Doctors regularly give in to patient pressure to prescribe brand-name drugs

Tuesday, January 22, 2013 by: David Gutierrez, staff writer
Tags: brand-name drugs, doctors, patients

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(NaturalNews) Nearly 40 percent of all physicians regularly give in to patient requests to prescribe a brand-name drug, even when an equally effective generic substitute is available, according to a survey conducted by researchers from Massachusetts General Hospital and published in the journal JAMA Internal Medicine (formerly Archives of Internal Medicine).

Doctors who reported marketing relationships with pharmaceutical companies were significantly more likely to report having yielded to such requests.

The survey was send to 3,500 physicians across the United States, 500 each from the specialties of anesthesia, cardiology, family practice, general surgery, internal medicine, pediatrics and psychiatry. The researchers received nearly 1,900 responses.

Doctors were asked whether, in the past year, they had "prescribed a brand-name drug when an equivalent generic was available because the patient asked for the brand-name drug specifically." Physicians were able to answer "never," "rarely," "sometimes" or "often."

Almost 40 percent of respondents answered either "sometimes" or "often."

"The good news is that 63 percent of physicians indicated they never or rarely prescribed a brand-name drug instead of an equivalent generic simply because of a patient request," lead researcher Eric G. Campbell said. "However, our data suggest that a substantial percentage - 37 percent or about 286,000 physicians nationally - do meet those requests.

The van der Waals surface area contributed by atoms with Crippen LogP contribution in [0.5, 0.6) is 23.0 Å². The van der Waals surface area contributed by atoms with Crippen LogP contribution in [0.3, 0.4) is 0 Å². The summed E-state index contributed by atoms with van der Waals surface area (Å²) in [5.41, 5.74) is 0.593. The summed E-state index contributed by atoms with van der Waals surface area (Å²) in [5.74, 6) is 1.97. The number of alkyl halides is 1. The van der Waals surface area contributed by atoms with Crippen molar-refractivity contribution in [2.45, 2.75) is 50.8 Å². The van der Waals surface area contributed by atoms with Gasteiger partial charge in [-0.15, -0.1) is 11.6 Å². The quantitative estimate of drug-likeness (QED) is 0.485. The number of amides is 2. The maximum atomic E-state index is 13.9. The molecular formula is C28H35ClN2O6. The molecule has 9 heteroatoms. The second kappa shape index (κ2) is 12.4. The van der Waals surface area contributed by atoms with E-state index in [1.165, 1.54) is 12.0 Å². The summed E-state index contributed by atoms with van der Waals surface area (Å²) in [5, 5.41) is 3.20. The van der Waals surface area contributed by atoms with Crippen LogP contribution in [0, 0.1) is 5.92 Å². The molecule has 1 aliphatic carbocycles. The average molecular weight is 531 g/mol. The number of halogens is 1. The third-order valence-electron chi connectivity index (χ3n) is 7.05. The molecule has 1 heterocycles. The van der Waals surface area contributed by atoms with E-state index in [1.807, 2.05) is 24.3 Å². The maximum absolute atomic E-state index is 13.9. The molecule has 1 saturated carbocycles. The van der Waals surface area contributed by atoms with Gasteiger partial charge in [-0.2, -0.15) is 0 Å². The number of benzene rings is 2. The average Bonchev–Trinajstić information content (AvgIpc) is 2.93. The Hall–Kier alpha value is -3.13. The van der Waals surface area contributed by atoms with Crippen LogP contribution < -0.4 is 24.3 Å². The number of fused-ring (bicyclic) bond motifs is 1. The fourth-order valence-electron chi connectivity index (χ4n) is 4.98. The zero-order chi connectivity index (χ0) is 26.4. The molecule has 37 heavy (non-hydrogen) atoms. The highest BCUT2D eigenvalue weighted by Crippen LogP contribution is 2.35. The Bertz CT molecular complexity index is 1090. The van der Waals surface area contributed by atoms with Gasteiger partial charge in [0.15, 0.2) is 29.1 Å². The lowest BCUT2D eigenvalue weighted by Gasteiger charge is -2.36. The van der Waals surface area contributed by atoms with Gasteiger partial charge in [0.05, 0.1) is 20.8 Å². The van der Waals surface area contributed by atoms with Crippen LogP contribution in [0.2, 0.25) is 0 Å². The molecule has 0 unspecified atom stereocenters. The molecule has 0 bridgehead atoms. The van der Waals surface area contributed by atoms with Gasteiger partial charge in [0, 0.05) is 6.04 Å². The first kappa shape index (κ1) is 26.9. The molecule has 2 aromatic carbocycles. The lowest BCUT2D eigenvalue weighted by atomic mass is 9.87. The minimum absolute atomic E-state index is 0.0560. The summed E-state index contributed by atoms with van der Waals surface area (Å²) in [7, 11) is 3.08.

"Since generics are from 30 to 80 percent cheaper than the brand-name versions, that would represent a significant source of unnecessary health costs."

Pharmaceutical companies exert strong influence

Upon analyzing the data, the researchers found that doctors who had been practicing for more than 30 years were significantly more likely than others to fulfill patient requests. Doctors in solo or two-person practices were also more likely to give in. The specialties in which doctors were most likely to give were internal medicine and psychiatry.

Doctors who had received food, beverages or drug samples from the pharmaceutical industry were significantly more likely to prescribe brand-name drugs. The study did not find any connection, however, between prescribing practices and larger gifts from drug companies, such as speaking or consulting fees, gifts, or travel reimbursements.

"While we cannot prove a cause-and-effect between industry marketing activities and prescribing practices, at the most basic level these data suggest that industry marketing works," Campbell said. "Our results also raise serious doubts about the desirability of meeting with drug company representatives to 'stay up to date'."

"Reducing or eliminating this practice represents low-hanging fruit in terms of reducing unnecessary spending in medicine," co-author Christine Vogeli said. "However, doing so will likely be unpopular with some patients, physicians and certainly with the drug industry."

Measures to reduce unnecessary prescribing of brand-name drugs could include programs to educate patients, who are often influenced by drug-company advertising. The authors also suggested that hospitals and health-care systems could ban industry gifts of food and beverages, and require the dispensing of drug samples only through their pharmacies rather than directly from doctors. They also suggested that the United States adopt the system already in place in the Veteran's Health Administration, where pharmacists decide whether to dispense a brand-name or generic drug, except under special circumstances..

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